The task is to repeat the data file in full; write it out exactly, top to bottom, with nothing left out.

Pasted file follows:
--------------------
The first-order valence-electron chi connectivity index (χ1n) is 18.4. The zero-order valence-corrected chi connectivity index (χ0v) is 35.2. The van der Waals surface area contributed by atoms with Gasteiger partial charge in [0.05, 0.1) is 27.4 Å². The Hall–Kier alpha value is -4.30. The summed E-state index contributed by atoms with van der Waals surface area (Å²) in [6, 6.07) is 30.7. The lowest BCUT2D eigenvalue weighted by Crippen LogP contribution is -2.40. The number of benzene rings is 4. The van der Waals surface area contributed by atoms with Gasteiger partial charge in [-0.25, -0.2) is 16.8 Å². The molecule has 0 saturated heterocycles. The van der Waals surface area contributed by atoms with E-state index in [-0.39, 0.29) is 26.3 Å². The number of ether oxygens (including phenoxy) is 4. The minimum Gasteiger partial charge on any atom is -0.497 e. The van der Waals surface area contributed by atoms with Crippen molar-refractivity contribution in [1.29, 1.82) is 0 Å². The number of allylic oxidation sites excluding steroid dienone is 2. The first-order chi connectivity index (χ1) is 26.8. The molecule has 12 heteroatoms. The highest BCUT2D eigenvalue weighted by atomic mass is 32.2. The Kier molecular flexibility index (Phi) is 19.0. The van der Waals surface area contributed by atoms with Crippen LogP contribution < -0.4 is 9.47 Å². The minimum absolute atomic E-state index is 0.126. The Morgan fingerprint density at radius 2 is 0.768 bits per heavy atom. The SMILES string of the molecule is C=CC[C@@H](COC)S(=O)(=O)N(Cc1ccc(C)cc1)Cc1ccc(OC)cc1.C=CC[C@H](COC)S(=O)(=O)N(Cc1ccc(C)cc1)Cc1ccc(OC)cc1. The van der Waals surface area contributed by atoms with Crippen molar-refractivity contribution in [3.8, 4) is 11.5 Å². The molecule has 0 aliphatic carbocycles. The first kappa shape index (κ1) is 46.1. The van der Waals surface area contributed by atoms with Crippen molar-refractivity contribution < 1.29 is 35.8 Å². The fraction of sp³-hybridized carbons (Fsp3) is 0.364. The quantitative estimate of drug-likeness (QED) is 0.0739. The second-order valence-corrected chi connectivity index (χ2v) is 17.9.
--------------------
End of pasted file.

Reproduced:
The first-order valence-electron chi connectivity index (χ1n) is 18.4. The zero-order valence-corrected chi connectivity index (χ0v) is 35.2. The van der Waals surface area contributed by atoms with Gasteiger partial charge in [0.05, 0.1) is 27.4 Å². The Hall–Kier alpha value is -4.30. The summed E-state index contributed by atoms with van der Waals surface area (Å²) in [6, 6.07) is 30.7. The lowest BCUT2D eigenvalue weighted by Crippen LogP contribution is -2.40. The number of benzene rings is 4. The van der Waals surface area contributed by atoms with Gasteiger partial charge in [-0.25, -0.2) is 16.8 Å². The molecule has 0 saturated heterocycles. The van der Waals surface area contributed by atoms with E-state index in [-0.39, 0.29) is 26.3 Å². The number of ether oxygens (including phenoxy) is 4. The minimum Gasteiger partial charge on any atom is -0.497 e. The van der Waals surface area contributed by atoms with Crippen molar-refractivity contribution in [1.29, 1.82) is 0 Å². The number of allylic oxidation sites excluding steroid dienone is 2. The first-order chi connectivity index (χ1) is 26.8. The molecule has 12 heteroatoms. The highest BCUT2D eigenvalue weighted by atomic mass is 32.2. The Kier molecular flexibility index (Phi) is 19.0. The van der Waals surface area contributed by atoms with Crippen LogP contribution < -0.4 is 9.47 Å². The minimum absolute atomic E-state index is 0.126. The Morgan fingerprint density at radius 2 is 0.768 bits per heavy atom. The SMILES string of the molecule is C=CC[C@@H](COC)S(=O)(=O)N(Cc1ccc(C)cc1)Cc1ccc(OC)cc1.C=CC[C@H](COC)S(=O)(=O)N(Cc1ccc(C)cc1)Cc1ccc(OC)cc1. The van der Waals surface area contributed by atoms with Crippen molar-refractivity contribution in [3.8, 4) is 11.5 Å². The molecule has 0 aliphatic carbocycles. The first kappa shape index (κ1) is 46.1. The van der Waals surface area contributed by atoms with Crippen molar-refractivity contribution < 1.29 is 35.8 Å². The fraction of sp³-hybridized carbons (Fsp3) is 0.364. The quantitative estimate of drug-likeness (QED) is 0.0739. The second-order valence-corrected chi connectivity index (χ2v) is 17.9.